Hi Baggins, I assume the Trojan 26 is a small powerboat. While I am a supporter of people who go to sea in small, unsophisticated boats, I offer my experience for you to consider. Before I bought my first sailboat, I was a powerboat sailor. I owned a Bertram 25. I would take it on the open sea only after careful research of the weather, wind and tides...and it served me well.
What led me to make the change to a sailboat was a little craft called an S8O. I made up a sailing class because someone dropped out and a friend pleaded with me to fill the place, otherwise the weekend class would have been abandoned. This was in the Wet season in Darwin, Australia. The wind was strong, there were occasional squalls and the tidal range of up to 27 feet, meant there were some strong currents running at 5-6 knots.
We took that boat out in weather I would not have been happy in aboard a 40' powerboat. The difference between a Bertram 25 and a similar sized ballasted sailboat was immense. Having said that, any well found boat on a calm sea is safe. In other words, I don't think the boat is too small, providing the conditions are moderate. But, even in moderate conditions, I think 200 miles a day is ambitious. If you can cover 150, you will be doing well.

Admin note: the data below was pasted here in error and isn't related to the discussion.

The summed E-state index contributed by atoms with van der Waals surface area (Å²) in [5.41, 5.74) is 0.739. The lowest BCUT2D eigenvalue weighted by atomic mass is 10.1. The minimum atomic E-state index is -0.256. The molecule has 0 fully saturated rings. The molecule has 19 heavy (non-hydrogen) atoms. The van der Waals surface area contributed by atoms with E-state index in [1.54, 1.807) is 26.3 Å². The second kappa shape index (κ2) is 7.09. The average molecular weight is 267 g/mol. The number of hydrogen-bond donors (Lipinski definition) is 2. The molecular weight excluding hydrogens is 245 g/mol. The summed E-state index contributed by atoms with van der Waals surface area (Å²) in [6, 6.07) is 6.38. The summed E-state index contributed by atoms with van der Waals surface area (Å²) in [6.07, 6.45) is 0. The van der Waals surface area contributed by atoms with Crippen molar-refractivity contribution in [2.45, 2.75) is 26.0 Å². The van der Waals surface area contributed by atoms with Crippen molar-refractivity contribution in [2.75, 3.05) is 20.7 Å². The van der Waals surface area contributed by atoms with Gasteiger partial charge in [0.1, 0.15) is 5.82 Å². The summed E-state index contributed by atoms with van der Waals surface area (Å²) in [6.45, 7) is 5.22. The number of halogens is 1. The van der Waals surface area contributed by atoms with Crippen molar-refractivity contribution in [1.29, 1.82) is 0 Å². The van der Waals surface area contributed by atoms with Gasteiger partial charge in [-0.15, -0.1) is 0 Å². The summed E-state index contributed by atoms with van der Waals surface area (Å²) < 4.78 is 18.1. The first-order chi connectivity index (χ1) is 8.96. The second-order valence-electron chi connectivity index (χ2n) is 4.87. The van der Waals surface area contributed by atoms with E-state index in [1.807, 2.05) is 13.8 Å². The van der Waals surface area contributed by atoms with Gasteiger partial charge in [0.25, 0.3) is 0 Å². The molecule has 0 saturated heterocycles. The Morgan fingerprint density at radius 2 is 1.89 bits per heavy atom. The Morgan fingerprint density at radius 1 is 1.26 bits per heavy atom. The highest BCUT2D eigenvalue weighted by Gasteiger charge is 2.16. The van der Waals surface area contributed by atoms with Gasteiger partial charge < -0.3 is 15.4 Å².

The Gulf can be unpredictable, but prevailing winds and currents can be counted upon. I wonder if you are carrying gasoline or diesel and what is your capacity. If the weather looks kind, it would be tempting to make some way on the open sea.
You will find good information on noonsite.com as long as you don't mind a bit of research and it could be of benefit to check out the Gulf Cruising Guide here USA - Gulf of Mexico | YachtPals.com
Coastal cruising guides will provide good information on stops and navigation notes for inshore work. There is some good information on our CruisingWiki (check the title bar on the RHS at the top of the page.). I would also recommend you pick up a copy of Jimmy Cornell's World Cruising Guide and World Cruising Handbook. They are sort of expensive, but worth every penny...they can be picked up for a little less money, second hand, on Amazon.
From a practical, hand's-on perspective I can't help much. I have sailed the Caribbean extensively, but not the Gulf.
I would urge you to have the best safety gear you can afford (Including a small life raft, and a reliable SSB radio or satellite phone), but would also urge you to travel as light as possible.
A small powerboat in a blow is not well served by too much weight.
I wish I could be of more help. Meanwhile, please keep us informed and feel free to pose whatever questions you may have.
If your boat is well found and you are a capable sailor, you will have a great adventure.
I wish you well.